A lot of things like the blender, toaster, microwave, etc. Are high wattage, but typically are not run for a very long time. Consequently, they don't end up using a lot of Watt-hours and therefore are not typically a driving factor in battery size, but they can impact your inverter size.

BTW: I use this spreadsheet for sizing systems:
 

Hedges

I See Electromagnetic Fields!
When there is a nameplate rating for watts/amps of a motor, multiply that by 5 to get a good estimate of surge.
In the case of a refrigerator, nameplate includes defroster and maybe icemaker, so this doesn't give a good surge figure. But it does give wattage that inverter needs to sustain during those cycles.

Consumer energy labels should give a decent estimate of daily consumption, if your conditions are typical.
Fridge cycles on and off, so use that estimate or else Kill-a-Watt over a period of time.
If you have a utility bill, that also lets you determine average.

Batteries are for nighttime consumption, which can be a fraction of daytime. Except if you want to last a few days without sun.
Lithium can handle deep cycling, so sizing for one night and starting a generator on cloudy days is one way to go. Save on up-front cost.
Lead-acid can last a decade or so with shallow cycling, so sizing for 3 days gives it an easy life most of the time, and capacity for days without sun.
 
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kh56

New Member
Filter Guy,

Thank you for your detailed reply. Running watts is what I meant by (what your spreadsheet describes as) "watts." I believe this is what the appliance is pulling at any one time.
 

FilterGuy

What, me worry?
Filter Guy,

Thank you for your detailed reply. Running watts is what I meant by (what your spreadsheet describes as) "watts." I believe this is what the appliance is pulling at any one time.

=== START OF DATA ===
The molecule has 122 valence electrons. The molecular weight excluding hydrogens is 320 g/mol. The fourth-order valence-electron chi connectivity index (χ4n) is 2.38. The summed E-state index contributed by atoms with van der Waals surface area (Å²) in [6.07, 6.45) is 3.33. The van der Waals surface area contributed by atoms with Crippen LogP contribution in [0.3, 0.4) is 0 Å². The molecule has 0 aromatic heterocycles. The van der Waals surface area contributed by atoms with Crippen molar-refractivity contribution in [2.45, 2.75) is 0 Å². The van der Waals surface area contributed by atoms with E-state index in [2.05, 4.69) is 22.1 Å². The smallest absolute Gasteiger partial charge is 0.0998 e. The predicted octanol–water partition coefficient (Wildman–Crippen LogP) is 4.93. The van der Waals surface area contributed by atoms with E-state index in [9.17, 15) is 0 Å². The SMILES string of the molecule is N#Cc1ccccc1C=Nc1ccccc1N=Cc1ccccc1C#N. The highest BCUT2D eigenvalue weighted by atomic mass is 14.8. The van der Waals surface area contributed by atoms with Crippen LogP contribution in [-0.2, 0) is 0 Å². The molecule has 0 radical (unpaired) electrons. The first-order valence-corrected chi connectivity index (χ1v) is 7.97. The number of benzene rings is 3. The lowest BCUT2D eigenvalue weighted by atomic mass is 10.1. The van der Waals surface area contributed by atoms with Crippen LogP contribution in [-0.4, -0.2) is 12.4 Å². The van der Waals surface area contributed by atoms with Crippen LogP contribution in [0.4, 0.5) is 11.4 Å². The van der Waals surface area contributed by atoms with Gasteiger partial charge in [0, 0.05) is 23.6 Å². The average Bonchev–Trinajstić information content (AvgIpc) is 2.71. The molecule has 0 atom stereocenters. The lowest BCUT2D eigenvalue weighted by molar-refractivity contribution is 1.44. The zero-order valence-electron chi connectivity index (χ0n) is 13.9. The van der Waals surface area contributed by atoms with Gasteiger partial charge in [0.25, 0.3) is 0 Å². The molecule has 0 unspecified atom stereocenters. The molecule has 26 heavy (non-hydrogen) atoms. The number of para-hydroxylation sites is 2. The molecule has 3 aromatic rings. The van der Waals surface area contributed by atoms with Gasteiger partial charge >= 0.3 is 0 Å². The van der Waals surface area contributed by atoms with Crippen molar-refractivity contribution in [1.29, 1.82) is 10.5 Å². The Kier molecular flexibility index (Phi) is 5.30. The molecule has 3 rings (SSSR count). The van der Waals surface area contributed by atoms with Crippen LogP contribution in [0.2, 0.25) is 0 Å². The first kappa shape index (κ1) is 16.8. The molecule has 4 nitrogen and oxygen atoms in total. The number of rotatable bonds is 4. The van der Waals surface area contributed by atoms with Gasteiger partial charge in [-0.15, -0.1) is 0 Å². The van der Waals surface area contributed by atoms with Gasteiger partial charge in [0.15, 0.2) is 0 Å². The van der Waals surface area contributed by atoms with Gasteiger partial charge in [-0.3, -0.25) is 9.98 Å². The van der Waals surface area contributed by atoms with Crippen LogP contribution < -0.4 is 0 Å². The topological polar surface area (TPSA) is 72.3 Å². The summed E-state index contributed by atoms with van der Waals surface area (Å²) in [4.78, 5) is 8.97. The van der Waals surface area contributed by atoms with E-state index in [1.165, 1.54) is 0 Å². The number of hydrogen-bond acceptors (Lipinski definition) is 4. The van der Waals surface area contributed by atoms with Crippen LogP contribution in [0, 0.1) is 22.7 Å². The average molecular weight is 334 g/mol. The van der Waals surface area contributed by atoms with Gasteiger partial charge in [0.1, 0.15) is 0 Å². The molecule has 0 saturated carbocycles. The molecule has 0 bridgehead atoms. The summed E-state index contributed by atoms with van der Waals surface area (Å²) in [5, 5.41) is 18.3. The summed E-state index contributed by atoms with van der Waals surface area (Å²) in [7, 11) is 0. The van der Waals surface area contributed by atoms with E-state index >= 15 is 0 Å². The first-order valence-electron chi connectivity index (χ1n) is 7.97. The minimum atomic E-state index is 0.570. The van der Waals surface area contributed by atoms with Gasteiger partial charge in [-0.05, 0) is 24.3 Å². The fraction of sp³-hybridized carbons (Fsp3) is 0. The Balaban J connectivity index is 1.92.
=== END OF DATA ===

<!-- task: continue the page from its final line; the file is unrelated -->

OK. I suspected that but was not sure. Did we answer your questions?
 

Hedges

I See Electromagnetic Fields!
So far I'm happy with the $100, 1000A AC/DC clamp meter from Harbor Freight.
I haven't used the Inrush feature, but loaned it to a coworker who did.
 

FilterGuy

What, me worry?
Yes, everything except for a recommendation on a good inrush clamp meter. Thanks!

If you want top-of-the line, go with fluke.... but they are crazy expensive.

For a long time I had a cheapo AC/DC clamp on that did not have inrush capture. It worked great (and still works great). I wanted a unit with inrush so when I spotted a fluke at a garage sale for a steel I nabbed it.....It was nice but frankly, the only thing it did that the cheapo did not do just as well was the inrush.

When the fluke walked away at a job site I picked up the harbor freight Aims 1000A. I had an initial problem with it and took it apart to fix it (A cold solder joint needed to be sweated).... it has been fine since. It is less likely to walk away from a job site and if it does I am not out that much.

I would be interested in a clamp meter that does DC too (for your recommendation on #1 above). Otherwise I'll worry about that down the road.

Being able to measure DC current is far more important than measuring inrush. *Start* with a unit that will measure DC current.
 

Hedges

I See Electromagnetic Fields!
Many of the DC clamp meters I considered, and I think most of the Fluke, had resolution of 0.1A (and accuracy 5 counts).
The HF had resolution of 0.01A (and accuracy a few more of those smaller counts.)


I wanted to be able to read a 5 amp PV string at some other time of the day when it's only delivering 1.xx amps and still have decent resolution to compare similar strings. The HF meter does that.

I was tempted for a moment to splurge on the FLIR meter with IR camera, but it had the poorer resolution, and AC only.
 

kh56

New Member
Question here on the Kill-A-Watt. I just purchased it and am getting watt hours on various appliances throughout the house. I went to my furnace and realize that it's hardwired. Is there an ideal way to get the Kill-A-Watt plugged into this?
I'm assuming that the easiest way is to cut an extension cord in half and wire half to the furnace and plug it into the Kill-A-Watt.